Ichiba Ramen in Union Square has settled with the Department of Justice over accusations that the restaurant unlawfully discriminated against a job applicant for not being Korean or Japanese.
The DOJ issued a statement this week saying that former chef of Ichiba refused to hire an applicant for a server position based on his national origin, particularly that he was not Korean or Japanese. (The statement did not say the applicant’s actual national origin.)
According to the DOJ, the Immigration and Nationality Act’s anti-discrimination provision “prohibits employers with four to 14 employees from discriminating against individuals because of their national origin.” Eater NY has reached out to the restaurant and the DOJ for further comment.
The settlement agreement says that Ichiba has agreed to pay civil penalties totaling to $2,000 to the U.S. Treasury, as well as $1,760 in back pay to the affected applicant. The restaurant will also be required to display posters outlining worker rights in all places where employee and potential applicant notices are posted. (The poster can be viewed here.) All employees involved in recruitment, hiring, and onboarding of new employees will be required to undergo webinar training on anti-discrimination laws.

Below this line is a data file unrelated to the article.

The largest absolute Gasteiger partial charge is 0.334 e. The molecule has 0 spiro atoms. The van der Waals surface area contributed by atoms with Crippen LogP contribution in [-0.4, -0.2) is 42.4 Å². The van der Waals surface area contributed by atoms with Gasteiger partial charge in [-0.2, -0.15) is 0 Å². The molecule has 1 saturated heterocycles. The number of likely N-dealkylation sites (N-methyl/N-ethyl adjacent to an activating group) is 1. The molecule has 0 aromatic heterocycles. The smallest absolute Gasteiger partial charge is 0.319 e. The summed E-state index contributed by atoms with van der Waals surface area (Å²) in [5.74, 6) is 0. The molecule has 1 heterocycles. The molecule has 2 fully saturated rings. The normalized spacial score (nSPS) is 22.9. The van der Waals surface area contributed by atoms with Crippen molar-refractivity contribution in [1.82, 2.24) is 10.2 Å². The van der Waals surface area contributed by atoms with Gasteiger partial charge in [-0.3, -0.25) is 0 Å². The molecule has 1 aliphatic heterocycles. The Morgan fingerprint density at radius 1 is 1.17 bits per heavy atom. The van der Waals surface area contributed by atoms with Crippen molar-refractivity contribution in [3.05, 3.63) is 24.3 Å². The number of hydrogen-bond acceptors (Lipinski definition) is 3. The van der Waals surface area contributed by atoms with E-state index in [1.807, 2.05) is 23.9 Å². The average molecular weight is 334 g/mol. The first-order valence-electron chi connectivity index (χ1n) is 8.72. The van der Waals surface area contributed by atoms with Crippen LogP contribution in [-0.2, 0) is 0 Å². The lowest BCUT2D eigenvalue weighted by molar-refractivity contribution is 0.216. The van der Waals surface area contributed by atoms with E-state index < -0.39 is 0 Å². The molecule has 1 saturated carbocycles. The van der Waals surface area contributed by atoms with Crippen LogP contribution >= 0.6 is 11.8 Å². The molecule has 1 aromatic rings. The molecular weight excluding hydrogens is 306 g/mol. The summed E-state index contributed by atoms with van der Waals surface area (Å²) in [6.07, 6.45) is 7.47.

Discriminatory hiring practices — and especially looks-based discrimination — runs rampant in the restaurant industry, sometimes influenced by gender and other times by race. Though a lot of restaurant staffing makeup happens via self-selection, discrimination still plays a role. Last November, the Restaurant Opportunities Center launched a new program aimed at reducing racial and gender bias in hiring practices for restaurants.